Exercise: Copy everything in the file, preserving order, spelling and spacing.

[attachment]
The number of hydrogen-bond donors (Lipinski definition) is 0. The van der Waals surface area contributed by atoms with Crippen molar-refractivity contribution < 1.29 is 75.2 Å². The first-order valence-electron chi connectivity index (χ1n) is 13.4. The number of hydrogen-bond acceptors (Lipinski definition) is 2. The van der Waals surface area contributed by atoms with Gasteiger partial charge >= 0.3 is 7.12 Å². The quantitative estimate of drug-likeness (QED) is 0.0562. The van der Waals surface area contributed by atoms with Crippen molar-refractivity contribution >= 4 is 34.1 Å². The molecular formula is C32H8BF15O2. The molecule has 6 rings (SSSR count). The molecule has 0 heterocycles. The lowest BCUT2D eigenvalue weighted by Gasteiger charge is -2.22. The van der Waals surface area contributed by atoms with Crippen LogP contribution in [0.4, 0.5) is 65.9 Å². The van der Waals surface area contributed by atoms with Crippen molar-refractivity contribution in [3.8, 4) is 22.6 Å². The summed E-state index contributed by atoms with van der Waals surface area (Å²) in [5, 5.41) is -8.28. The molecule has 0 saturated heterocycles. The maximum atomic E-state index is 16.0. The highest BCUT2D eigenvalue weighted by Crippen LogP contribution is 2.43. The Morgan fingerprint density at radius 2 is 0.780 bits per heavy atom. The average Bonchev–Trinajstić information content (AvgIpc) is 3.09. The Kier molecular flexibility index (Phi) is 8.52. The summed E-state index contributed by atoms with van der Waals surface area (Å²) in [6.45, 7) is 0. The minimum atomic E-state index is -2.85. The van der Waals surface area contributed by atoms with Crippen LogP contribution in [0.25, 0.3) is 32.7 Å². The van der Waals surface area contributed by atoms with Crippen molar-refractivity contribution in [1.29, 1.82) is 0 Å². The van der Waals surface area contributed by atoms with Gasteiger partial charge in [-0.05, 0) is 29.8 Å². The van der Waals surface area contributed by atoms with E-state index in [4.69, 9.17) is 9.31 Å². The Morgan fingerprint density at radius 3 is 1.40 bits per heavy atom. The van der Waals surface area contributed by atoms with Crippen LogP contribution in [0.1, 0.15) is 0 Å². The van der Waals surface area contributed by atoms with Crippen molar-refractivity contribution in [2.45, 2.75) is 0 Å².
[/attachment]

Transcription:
The number of hydrogen-bond donors (Lipinski definition) is 0. The van der Waals surface area contributed by atoms with Crippen molar-refractivity contribution < 1.29 is 75.2 Å². The first-order valence-electron chi connectivity index (χ1n) is 13.4. The number of hydrogen-bond acceptors (Lipinski definition) is 2. The van der Waals surface area contributed by atoms with Gasteiger partial charge >= 0.3 is 7.12 Å². The quantitative estimate of drug-likeness (QED) is 0.0562. The van der Waals surface area contributed by atoms with Crippen molar-refractivity contribution >= 4 is 34.1 Å². The molecular formula is C32H8BF15O2. The molecule has 6 rings (SSSR count). The molecule has 0 heterocycles. The lowest BCUT2D eigenvalue weighted by Gasteiger charge is -2.22. The van der Waals surface area contributed by atoms with Crippen LogP contribution in [0.4, 0.5) is 65.9 Å². The van der Waals surface area contributed by atoms with Crippen molar-refractivity contribution in [3.8, 4) is 22.6 Å². The summed E-state index contributed by atoms with van der Waals surface area (Å²) in [5, 5.41) is -8.28. The molecule has 0 saturated heterocycles. The maximum atomic E-state index is 16.0. The highest BCUT2D eigenvalue weighted by Crippen LogP contribution is 2.43. The Morgan fingerprint density at radius 2 is 0.780 bits per heavy atom. The average Bonchev–Trinajstić information content (AvgIpc) is 3.09. The Kier molecular flexibility index (Phi) is 8.52. The summed E-state index contributed by atoms with van der Waals surface area (Å²) in [6.45, 7) is 0. The minimum atomic E-state index is -2.85. The van der Waals surface area contributed by atoms with Crippen LogP contribution in [0.25, 0.3) is 32.7 Å². The van der Waals surface area contributed by atoms with Crippen molar-refractivity contribution in [1.29, 1.82) is 0 Å². The van der Waals surface area contributed by atoms with Gasteiger partial charge in [-0.05, 0) is 29.8 Å². The van der Waals surface area contributed by atoms with E-state index in [4.69, 9.17) is 9.31 Å². The Morgan fingerprint density at radius 3 is 1.40 bits per heavy atom. The van der Waals surface area contributed by atoms with Crippen LogP contribution in [0.1, 0.15) is 0 Å². The van der Waals surface area contributed by atoms with Crippen molar-refractivity contribution in [2.45, 2.75) is 0 Å².